I would say it’s worthwhile to at least consider it and have an appointment with a genetic counsellor so that you know what you’re getting into, and then if you think that it’s something that would work for you, I would say it’s a good option to at least give you peace of mind that any embryo that you’re having transferred back is chromosomally normal and it’s just worthwhile finding out if you could be in one of those risk categories.
Egg testing is possible, you can take a small biopsy of what’s called the polar body from the egg and it’s not something that I think is particularly reliable, I’m not sure if we still do it in the UK. The reason is that you can get the quality of the egg, so maybe it could help in terms of ruling out a particular embryo, but you can’t guarantee that an embryo that has developed from a perfectly healthy egg is still perfectly healthy. It’s something that is not as reliable as testing the embryos on day-5 or day-6.
They are developing ways that we can get to know the quality without doing a biopsy of an embryo, so they’re hoping to develop ways of testing the culture media in which the embryo has grown. If you can test that media, you might be able to find out if there are chromosomal abnormalities in that embryo. It’s not perfect yet though, so it might be a way off coming, there is something on the horizon at least, and then it’s just things like if you have access to time-lapse incubation that can help because if you can see the divisions that the embryo has made, it can give you a good idea of everything that is going on.
Add-ons have had such bad press recently, some of them probably rightfully so, and some of them they’re just getting a bad time because the gold standard of scientific trials was randomized, controlled tests just can’t be performed on it. Things like assisted hatching can be very useful. If you’re in the risk category if you’ve had repeated failed implantation, for example, if you had a few transfers of frozen embryos and again if you’re in an advanced stage category, sometimes it can be useful to have something like assisted hatching.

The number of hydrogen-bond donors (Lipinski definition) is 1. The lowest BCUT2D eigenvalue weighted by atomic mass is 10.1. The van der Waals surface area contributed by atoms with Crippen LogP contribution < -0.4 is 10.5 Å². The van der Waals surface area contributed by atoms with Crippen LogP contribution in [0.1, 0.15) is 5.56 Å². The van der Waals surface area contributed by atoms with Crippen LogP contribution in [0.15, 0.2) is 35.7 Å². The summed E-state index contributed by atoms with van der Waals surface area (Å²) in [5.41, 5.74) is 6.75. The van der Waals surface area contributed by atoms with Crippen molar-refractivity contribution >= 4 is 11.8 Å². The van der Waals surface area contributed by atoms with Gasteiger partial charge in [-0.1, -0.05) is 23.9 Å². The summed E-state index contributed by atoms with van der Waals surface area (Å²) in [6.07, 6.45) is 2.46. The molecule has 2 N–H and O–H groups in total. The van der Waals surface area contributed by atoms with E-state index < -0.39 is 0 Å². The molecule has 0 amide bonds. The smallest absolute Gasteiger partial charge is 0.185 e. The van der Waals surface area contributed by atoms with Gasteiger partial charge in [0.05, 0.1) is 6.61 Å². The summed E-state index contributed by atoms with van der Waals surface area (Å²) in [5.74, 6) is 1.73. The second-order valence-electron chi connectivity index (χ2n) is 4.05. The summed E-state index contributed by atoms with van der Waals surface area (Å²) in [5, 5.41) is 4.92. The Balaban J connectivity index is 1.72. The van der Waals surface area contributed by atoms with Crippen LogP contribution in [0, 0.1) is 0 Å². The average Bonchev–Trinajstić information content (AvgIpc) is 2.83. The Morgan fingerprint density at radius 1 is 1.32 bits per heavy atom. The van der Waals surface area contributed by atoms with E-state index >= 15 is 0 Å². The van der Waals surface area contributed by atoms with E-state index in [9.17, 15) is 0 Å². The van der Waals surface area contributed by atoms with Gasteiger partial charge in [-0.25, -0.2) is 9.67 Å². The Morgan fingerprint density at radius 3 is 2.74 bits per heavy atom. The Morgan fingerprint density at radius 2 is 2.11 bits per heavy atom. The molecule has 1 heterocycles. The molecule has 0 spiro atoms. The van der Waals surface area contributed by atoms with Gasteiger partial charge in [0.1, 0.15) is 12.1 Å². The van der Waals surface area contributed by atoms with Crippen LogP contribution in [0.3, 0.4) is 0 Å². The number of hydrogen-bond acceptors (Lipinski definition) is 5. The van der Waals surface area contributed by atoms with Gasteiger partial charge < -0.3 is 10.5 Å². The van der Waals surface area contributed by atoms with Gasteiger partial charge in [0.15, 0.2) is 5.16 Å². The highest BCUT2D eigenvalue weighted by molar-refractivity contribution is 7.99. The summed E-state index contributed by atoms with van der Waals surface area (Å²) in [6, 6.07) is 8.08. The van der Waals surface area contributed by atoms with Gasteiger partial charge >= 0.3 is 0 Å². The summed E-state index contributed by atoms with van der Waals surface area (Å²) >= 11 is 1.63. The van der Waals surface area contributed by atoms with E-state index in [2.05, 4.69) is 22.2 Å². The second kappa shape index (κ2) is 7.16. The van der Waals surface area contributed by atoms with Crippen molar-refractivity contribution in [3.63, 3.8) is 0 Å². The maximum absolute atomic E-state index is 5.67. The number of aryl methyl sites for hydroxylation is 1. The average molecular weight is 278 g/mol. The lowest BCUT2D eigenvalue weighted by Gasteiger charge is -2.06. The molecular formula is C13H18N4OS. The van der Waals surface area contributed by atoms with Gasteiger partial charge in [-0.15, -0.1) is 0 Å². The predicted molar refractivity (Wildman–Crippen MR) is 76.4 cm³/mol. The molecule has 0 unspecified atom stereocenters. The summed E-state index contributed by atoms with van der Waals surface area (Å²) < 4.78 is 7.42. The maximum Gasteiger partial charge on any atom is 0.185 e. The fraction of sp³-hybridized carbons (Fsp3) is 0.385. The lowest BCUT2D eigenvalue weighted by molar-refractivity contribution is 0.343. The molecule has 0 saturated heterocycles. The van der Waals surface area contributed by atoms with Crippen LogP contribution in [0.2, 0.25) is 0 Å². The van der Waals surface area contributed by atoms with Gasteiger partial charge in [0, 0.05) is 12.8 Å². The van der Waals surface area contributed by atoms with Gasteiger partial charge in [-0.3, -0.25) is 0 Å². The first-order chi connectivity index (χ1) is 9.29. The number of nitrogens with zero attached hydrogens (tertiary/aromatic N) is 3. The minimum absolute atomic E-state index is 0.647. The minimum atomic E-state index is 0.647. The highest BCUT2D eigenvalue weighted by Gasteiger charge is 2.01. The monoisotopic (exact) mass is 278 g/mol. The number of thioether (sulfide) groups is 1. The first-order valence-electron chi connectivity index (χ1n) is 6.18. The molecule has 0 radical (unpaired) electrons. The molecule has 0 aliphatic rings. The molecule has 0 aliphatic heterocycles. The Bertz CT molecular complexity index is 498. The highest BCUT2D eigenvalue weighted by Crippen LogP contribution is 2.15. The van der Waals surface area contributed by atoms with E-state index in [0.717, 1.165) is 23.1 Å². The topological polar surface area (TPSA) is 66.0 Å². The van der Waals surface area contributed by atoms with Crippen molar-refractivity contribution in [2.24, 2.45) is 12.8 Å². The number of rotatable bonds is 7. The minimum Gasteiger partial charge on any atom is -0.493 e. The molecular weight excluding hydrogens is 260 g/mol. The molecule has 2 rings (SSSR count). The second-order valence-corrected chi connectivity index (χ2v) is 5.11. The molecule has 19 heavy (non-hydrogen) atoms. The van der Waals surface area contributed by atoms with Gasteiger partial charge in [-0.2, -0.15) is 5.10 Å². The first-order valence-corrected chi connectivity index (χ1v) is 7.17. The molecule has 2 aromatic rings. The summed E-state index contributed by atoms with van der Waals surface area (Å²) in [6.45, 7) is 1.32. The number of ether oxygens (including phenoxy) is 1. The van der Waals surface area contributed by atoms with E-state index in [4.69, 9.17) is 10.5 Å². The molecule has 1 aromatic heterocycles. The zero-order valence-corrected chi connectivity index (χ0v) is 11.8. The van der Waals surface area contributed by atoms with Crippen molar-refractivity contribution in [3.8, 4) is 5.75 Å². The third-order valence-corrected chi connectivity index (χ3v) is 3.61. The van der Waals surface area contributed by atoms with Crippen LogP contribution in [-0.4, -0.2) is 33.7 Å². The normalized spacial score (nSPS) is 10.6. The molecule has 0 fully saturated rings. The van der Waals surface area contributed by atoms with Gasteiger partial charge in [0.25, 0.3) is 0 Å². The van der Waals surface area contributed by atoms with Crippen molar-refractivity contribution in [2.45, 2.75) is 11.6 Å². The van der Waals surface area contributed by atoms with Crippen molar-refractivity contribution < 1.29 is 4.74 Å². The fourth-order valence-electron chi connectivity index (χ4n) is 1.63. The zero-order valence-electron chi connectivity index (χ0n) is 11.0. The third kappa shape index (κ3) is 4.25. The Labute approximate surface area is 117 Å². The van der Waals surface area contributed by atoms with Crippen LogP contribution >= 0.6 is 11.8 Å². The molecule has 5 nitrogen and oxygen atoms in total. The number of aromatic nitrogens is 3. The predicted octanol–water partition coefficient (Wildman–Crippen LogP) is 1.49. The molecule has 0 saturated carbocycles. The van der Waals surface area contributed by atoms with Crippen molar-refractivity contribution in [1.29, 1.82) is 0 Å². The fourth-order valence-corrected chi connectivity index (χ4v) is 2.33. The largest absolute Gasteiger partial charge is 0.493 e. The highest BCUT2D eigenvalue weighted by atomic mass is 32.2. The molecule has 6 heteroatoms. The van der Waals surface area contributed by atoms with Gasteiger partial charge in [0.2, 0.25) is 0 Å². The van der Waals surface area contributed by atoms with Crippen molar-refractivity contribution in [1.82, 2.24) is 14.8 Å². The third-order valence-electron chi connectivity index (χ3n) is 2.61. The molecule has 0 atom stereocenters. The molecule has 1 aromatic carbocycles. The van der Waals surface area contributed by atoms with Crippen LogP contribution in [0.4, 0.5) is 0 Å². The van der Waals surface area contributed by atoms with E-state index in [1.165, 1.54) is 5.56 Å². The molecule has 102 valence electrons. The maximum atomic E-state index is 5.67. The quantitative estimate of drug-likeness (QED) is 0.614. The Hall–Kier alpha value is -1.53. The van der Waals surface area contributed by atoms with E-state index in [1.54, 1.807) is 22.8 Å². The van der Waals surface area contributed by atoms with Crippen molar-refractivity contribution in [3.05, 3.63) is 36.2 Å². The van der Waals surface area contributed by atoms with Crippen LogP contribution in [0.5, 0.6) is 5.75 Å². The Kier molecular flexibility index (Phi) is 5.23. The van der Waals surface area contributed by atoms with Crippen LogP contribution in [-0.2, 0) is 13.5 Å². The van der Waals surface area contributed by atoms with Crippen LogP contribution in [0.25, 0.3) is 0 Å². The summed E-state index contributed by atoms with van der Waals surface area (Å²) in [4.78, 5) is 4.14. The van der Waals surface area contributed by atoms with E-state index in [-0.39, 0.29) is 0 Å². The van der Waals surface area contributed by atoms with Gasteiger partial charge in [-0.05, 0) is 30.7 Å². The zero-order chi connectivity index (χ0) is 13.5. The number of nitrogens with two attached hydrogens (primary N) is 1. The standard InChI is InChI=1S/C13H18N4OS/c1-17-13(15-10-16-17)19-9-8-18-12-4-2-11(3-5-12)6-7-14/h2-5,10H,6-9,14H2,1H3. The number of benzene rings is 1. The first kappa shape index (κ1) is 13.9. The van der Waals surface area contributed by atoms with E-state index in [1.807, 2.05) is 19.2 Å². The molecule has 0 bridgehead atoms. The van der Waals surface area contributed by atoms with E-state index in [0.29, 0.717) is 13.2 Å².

Assisted hatching, it’s such a simple process, and when it’s done properly, it doesn’t damage the embryos, and yes, at least we know then that the embryos will be able to hatch out of their shell. It’s difficult for me to say if they work because all the scientists, all the embryologists in the country can’t come up with scientific proof that it does. It’s something that we do in the lab, we do believe that there is good reasoning behind it. If somebody has had the repeated cycles, why not try something different that won’t harm the embryos, and it might just increase your chances, so it’s something that I think is worthwhile.
We use PICSI more routinely than we use IMSI. PICSI is basically where you do ICSI, and you use a dish that allows the sperm or only mature sperm to bind to hyaluronan, which is on the dish, so this is something found in the shell of the egg. The theory behind this is that any mature sperm which would have the physical capability of fertilizing an egg will be bound to the bottom of the dish, and we then go along and select the best-looking one. Anything that’s not bound to the dish, we know it’s not mature, so it gives us an extra level of knowing which sperm to pick while we’re doing an ICSI.